If you all haven't been over to Brittany's blog Living in the Moment, you really should. She's been such a wonderful friend to get to know & I just love her stories. I usually feel as if I'm going to spit milk out of my nose (like I did when I was 5) when I read her posts. I give you Brittany Ann!
I am so honored that Mrs. Potts asked me to post a little something on her blog while she’s off celebrating her anniversary.
Happy Anniversary, Mr. and Mrs. Potts!
And here goes nothing…
I was supposed to blog about my favorite memory from my honeymoon.
I was supposed to give you a little PG-anecdote from the week I spent with my husband after my wedding, which took place a little over a year ago.
I was supposed to deliver a guest post that Mrs. Potts wouldn’t be embarrassed to post on her blog.
And I tried. I really did.
But the problem is, I just couldn’t pin it down.
My honeymoon was, honestly, my favorite part about my wedding. I loved it all so much.
My husband and I vacationed for a week in a tiny resort on a tiny island in the not-so-tiny Florida Keys. It was the off-season, so we basically had the resort, the island and several fine-dining establishments all to ourselves.
We road bikes through the islands; we had private dinners; we took long, romantic soaks in our own hot tub; we chartered a boat and took a private tour of the historic district of one of the Keys; and we lounged on the beach all by our lonesome, romantic selves.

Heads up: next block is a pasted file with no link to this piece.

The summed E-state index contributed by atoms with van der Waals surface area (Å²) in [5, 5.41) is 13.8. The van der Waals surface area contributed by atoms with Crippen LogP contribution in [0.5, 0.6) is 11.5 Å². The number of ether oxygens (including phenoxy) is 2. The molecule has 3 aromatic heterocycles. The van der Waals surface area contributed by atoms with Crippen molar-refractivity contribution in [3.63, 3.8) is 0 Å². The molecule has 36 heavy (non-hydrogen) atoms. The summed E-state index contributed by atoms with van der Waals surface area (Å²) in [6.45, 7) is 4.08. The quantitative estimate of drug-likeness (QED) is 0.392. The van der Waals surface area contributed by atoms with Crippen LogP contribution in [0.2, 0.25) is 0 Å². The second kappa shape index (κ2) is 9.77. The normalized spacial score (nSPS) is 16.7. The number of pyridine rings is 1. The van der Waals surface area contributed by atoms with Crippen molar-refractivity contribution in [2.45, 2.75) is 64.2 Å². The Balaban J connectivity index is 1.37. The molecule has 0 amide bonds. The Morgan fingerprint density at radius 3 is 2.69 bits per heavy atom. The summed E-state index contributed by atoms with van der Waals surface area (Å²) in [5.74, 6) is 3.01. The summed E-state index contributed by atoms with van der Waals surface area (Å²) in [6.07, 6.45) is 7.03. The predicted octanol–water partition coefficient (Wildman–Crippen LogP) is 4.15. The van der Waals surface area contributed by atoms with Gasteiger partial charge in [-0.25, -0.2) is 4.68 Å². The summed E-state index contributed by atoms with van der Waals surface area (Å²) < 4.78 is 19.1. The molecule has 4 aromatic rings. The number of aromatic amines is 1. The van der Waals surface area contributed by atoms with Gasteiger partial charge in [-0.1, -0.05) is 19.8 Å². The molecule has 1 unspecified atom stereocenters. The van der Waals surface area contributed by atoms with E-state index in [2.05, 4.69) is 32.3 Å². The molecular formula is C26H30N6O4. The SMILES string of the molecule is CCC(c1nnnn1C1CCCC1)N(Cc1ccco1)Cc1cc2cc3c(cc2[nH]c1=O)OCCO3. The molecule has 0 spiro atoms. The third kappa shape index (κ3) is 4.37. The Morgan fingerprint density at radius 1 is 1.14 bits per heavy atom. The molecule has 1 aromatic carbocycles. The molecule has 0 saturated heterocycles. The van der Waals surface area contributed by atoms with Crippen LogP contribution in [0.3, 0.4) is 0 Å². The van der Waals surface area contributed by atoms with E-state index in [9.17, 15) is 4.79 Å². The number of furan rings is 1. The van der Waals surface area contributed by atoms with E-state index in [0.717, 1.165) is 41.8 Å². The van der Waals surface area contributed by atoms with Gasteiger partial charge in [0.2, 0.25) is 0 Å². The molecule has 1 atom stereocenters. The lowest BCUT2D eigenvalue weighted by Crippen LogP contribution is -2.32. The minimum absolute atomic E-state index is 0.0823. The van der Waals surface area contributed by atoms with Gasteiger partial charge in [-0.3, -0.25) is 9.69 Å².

It was the perfect honeymoon.
That is, until the last night.
All that vacationing and, well, honeymooning, had tuckered us right out.
We were quite tired, so we decided to stay in for the night.
Dressed in swimsuits and lounge wear, we ate dinner at the resort’s bar and grill, then lounged in the hot tub with some mojitos. We tucked in early, watching a Law & Order marathon. We dozed off soon after.
Or, rather, I dozed off soon after. Till about 1 a.m.
When I was awakened by my husband whimpering and pacing our honeymoon suite.
You’d have thought his dog died, the way he was whining.
Except his dog was fine.
No one, in fact, had died.
The reality? The reason for the whimpering? My husband had heart burn.
Bad heart burn, apparently.
He was crying, people. Literally, he was crying.
Walking up and down and around the room like he was shot in the arm and slowly bleeding out.
Now, I love my husband, and he is a strong, strong man in many ways.
But he is rendered completely and totally helpless when he gets sick. Literally, he turns into a whiny little girl. I’ve actually seen him get a head cold and act as if he’s bleeding out from the ebola virus.
He does not have a high tolerance for pain.
Heck, he doesn’t have a high tolerance for discomfort.
So, needless to say, in my tired, 1 a.m. state, I wasn’t amused by his heart-burn whining.
I became even less amused, however, when he spotted that I was awake.
Because now he had an audience. The whining escalated; the complaining grew. At one point, he actually told me he thought he might be having a heart attack and felt like he was going to die.
I remained unsympathetic.
I’d lived through the man’s heart burn before, pre-wedding. He always, always got heartburn.
He always, always got heart burn when he ate fatty foods.
And he always, always, always got heart burn when he ate fatty foods fast.